Reclus

No photo available for this volcano
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  • Country
  • Volcanic Region
  • Primary Volcano Type
  • Last Known Eruption
  • 50.964°S
  • 73.585°W

  • 1000 m
    3280 ft

  • 358063
  • Latitude
  • Longitude

  • Summit
    Elevation

  • Volcano
    Number

The Global Volcanism Program has no activity reports for Reclus.

The Global Volcanism Program has no Weekly Reports available for Reclus.

The Global Volcanism Program has no Bulletin Reports available for Reclus.

Basic Data

Volcano Number

Last Known Eruption

Elevation

Latitude
Longitude
358063

1908 CE

1000 m / 3280 ft

50.964°S
73.585°W

Volcano Types

Pyroclastic cone

Rock Types

Major
Dacite

Tectonic Setting

Subduction zone
Continental crust (> 25 km)

Population

Within 5 km
Within 10 km
Within 30 km
Within 100 km
0
1
420
12,382

Geological Summary

Reclus volcano, the source of several Holocene Patagonian tephra layers, was recognized to be an independent volcanic edifice only in 1987. The 1000-m-high volcano consists of a large dacitic pyroclastic cone with a crater about 1 km in diameter. As many as six tephra layers overlie a peat layer dated at 3780 years before present. The volcano is being actively eroded by the Amalia Glacier, which drains off the Patagonian icecap. Later work revealed evidence for historical eruptions in the 19th and early 20th centuries.

References

The following references have all been used during the compilation of data for this volcano, it is not a comprehensive bibliography.

Gonzalez-Ferran O, 1995. Volcanes de Chile. Santiago: Instituto Geografico Militar, 635 p.

IAVCEI, 1973-80. Post-Miocene Volcanoes of the World. IAVCEI Data Sheets, Rome: Internatl Assoc Volc Chemistry Earth's Interior..

Martinic-B M, 1988. Actividad volcanica historica en la region de Magellenes. Rev Geol Chile, 15: 181-186.

Moreno H, 1985. (pers. comm.).

Stern C R, 2008. Holocene tephrochronology record of large explosive eruptions in the southernmost Patagonian Andes. Bull Volc, 70: 435-454.

Stern C R, 1990. Tephrochronology of southernmost Patagonia. Natl Geog Res, 6: 110-126.

Eruptive History


Summary of Holocene eruption dates and Volcanic Explosivity Indices (VEI).


Start Date Stop Date Eruption Certainty VEI Evidence Activity Area or Unit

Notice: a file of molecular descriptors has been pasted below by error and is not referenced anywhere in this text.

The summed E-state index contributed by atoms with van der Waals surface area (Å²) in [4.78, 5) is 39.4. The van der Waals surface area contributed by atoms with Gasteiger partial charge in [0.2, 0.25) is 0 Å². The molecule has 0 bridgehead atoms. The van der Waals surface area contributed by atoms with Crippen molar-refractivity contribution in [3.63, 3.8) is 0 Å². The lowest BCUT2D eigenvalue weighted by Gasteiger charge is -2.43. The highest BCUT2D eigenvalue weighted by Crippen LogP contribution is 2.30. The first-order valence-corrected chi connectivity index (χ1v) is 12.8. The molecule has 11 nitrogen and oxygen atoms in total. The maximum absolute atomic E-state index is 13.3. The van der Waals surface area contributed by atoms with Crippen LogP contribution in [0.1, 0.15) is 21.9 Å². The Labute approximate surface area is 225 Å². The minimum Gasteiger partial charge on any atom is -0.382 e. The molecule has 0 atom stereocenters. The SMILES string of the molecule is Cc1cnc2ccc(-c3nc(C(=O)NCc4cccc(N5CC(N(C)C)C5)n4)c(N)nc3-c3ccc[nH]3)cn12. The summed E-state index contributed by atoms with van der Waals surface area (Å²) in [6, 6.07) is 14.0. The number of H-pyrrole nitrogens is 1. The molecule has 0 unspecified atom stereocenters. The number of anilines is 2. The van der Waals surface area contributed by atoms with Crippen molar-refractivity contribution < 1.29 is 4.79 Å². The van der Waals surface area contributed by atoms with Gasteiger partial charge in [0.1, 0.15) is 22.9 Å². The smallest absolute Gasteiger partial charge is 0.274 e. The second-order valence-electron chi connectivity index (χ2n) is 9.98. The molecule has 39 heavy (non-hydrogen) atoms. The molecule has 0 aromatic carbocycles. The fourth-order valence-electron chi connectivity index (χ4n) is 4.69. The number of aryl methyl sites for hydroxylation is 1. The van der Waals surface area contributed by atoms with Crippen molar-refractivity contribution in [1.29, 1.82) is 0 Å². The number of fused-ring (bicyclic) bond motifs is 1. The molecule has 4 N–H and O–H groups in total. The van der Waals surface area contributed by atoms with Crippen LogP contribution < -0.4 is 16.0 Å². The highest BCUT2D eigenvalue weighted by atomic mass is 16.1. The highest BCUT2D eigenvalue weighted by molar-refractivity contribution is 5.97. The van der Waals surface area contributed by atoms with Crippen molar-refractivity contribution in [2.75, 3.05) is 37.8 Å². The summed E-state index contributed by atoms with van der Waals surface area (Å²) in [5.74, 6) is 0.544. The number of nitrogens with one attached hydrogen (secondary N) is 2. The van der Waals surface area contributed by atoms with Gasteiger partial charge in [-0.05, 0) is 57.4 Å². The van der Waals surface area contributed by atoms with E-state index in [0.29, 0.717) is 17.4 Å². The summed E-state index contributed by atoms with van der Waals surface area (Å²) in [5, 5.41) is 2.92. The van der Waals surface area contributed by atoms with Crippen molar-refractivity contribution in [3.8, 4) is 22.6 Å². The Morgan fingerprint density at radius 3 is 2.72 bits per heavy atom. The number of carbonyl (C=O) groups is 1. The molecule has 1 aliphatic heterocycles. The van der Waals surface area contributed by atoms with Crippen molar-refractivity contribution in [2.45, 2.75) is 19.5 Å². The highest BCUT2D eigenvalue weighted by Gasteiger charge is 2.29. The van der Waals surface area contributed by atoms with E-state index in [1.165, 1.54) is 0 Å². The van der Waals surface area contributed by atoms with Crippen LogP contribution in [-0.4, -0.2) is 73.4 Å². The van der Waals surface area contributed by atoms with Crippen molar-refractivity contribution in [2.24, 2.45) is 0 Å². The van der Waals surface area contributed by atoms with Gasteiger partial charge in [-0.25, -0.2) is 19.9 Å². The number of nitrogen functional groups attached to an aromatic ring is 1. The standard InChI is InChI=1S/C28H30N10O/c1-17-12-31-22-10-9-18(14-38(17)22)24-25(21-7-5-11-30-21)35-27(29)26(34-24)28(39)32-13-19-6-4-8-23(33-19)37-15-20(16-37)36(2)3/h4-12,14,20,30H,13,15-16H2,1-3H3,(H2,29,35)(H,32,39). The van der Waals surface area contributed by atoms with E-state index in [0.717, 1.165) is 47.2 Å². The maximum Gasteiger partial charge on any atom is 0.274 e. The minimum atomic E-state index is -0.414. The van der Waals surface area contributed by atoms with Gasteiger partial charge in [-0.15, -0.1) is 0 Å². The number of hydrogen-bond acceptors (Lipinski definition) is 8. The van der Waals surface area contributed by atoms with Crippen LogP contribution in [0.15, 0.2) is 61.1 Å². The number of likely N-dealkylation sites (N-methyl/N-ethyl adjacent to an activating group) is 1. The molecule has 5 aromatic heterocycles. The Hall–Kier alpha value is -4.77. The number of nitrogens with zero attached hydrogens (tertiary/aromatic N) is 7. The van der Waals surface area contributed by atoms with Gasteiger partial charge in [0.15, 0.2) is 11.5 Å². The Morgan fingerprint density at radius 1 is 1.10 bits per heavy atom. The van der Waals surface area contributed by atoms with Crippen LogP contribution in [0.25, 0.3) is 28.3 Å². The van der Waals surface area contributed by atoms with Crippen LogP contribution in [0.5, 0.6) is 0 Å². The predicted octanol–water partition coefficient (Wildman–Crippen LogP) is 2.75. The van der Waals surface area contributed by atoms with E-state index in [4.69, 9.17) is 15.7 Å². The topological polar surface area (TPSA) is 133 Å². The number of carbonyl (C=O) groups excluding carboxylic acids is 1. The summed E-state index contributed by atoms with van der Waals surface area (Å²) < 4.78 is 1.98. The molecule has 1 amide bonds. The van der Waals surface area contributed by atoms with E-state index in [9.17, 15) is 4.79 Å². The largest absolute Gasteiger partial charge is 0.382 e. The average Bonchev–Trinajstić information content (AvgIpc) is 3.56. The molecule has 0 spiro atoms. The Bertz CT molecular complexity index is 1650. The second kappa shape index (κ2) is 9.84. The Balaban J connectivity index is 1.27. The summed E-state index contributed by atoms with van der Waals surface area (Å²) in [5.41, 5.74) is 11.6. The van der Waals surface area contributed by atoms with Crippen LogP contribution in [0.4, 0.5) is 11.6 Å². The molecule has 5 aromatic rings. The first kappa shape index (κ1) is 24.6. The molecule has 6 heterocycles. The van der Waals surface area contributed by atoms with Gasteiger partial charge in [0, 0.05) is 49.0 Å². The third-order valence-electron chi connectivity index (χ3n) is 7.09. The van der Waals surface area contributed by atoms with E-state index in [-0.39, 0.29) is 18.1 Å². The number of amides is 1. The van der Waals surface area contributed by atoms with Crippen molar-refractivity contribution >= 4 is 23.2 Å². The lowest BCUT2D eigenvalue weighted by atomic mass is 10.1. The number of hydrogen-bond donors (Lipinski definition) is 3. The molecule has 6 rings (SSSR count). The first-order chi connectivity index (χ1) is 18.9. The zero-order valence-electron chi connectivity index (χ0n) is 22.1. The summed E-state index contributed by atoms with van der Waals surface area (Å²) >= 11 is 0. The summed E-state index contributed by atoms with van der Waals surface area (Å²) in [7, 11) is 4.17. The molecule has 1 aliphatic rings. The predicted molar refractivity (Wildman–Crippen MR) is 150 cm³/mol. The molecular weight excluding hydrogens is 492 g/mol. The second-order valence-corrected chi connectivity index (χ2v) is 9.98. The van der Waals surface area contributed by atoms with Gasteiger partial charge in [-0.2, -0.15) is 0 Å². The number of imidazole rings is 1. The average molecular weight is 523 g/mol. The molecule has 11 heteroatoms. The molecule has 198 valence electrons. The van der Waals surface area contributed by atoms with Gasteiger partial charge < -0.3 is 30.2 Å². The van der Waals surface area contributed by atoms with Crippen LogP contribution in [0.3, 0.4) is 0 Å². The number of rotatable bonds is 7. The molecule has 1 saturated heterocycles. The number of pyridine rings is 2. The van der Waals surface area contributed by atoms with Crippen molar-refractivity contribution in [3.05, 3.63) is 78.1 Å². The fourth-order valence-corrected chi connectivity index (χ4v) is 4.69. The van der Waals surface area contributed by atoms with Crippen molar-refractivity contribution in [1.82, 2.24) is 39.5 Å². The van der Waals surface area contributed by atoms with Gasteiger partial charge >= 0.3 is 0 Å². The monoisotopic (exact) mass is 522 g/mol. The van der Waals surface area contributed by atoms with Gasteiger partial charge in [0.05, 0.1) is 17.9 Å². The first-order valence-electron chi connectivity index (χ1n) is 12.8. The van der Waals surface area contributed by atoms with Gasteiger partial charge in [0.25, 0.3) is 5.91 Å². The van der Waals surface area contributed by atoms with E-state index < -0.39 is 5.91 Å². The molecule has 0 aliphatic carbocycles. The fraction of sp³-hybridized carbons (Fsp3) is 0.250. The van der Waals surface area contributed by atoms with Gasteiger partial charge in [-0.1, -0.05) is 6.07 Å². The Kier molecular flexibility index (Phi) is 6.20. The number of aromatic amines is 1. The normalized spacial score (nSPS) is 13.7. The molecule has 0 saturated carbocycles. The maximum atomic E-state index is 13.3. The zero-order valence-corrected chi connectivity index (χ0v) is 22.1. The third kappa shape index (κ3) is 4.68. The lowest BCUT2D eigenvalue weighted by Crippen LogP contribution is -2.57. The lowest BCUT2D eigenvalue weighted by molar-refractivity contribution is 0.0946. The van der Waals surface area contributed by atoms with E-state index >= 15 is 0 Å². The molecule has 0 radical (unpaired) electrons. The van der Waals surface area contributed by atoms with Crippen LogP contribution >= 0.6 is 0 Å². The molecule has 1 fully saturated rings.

1908 ± 1 years Unknown Confirmed 1 Historical Observations
1879 Unknown Confirmed 2 Historical Observations
1869 Unknown Confirmed 2 Historical Observations
1830 BCE (after) Unknown Confirmed   Tephrochronology

This compilation of synonyms and subsidiary features may not be comprehensive. Features are organized into four major categories: Cones, Craters, Domes, and Thermal Features. Synonyms of features appear indented below the primary name. In some cases additional feature type, elevation, or location details are provided.


Cones

Feature Name Feature Type Elevation Latitude Longitude
Mano de Diablo Cone

The Global Volcanism Program has no photographs available for Reclus.

Smithsonian Sample Collections Database


A listing of samples from the Smithsonian collections will be available soon.

Affiliated Sites

Large Eruptions of Reclus Information about large Quaternary eruptions (VEI >= 4) is cataloged in the Large Magnitude Explosive Volcanic Eruptions (LaMEVE) database of the Volcano Global Risk Identification and Analysis Project (VOGRIPA).
WOVOdat WOVOdat is a database of volcanic unrest; instrumentally and visually recorded changes in seismicity, ground deformation, gas emission, and other parameters from their normal baselines. It is sponsored by the World Organization of Volcano Observatories (WOVO) and presently hosted at the Earth Observatory of Singapore.
EarthChem EarthChem develops and maintains databases, software, and services that support the preservation, discovery, access and analysis of geochemical data, and facilitate their integration with the broad array of other available earth science parameters. EarthChem is operated by a joint team of disciplinary scientists, data scientists, data managers and information technology developers who are part of the NSF-funded data facility Integrated Earth Data Applications (IEDA). IEDA is a collaborative effort of EarthChem and the Marine Geoscience Data System (MGDS).
MODVOLC - HIGP MODIS Thermal Alert System Using infrared satellite Moderate Resolution Imaging Spectroradiometer (MODIS) data, scientists at the Hawai'i Institute of Geophysics and Planetology, University of Hawai'i, developed an automated system called MODVOLC to map thermal hot-spots in near real time. For each MODIS image, the algorithm automatically scans each 1 km pixel within it to check for high-temperature hot-spots. When one is found the date, time, location, and intensity are recorded. MODIS looks at every square km of the Earth every 48 hours, once during the day and once during the night, and the presence of two MODIS sensors in space allows at least four hot-spot observations every two days. Each day updated global maps are compiled to display the locations of all hot spots detected in the previous 24 hours. There is a drop-down list with volcano names which allow users to 'zoom-in' and examine the distribution of hot-spots at a variety of spatial scales.
MIROVA Middle InfraRed Observation of Volcanic Activity (MIROVA) is a near real time volcanic hot-spot detection system based on the analysis of MODIS (Moderate Resolution Imaging Spectroradiometer) data. In particular, MIROVA uses the Middle InfraRed Radiation (MIR), measured over target volcanoes, in order to detect, locate and measure the heat radiation sourced from volcanic activity.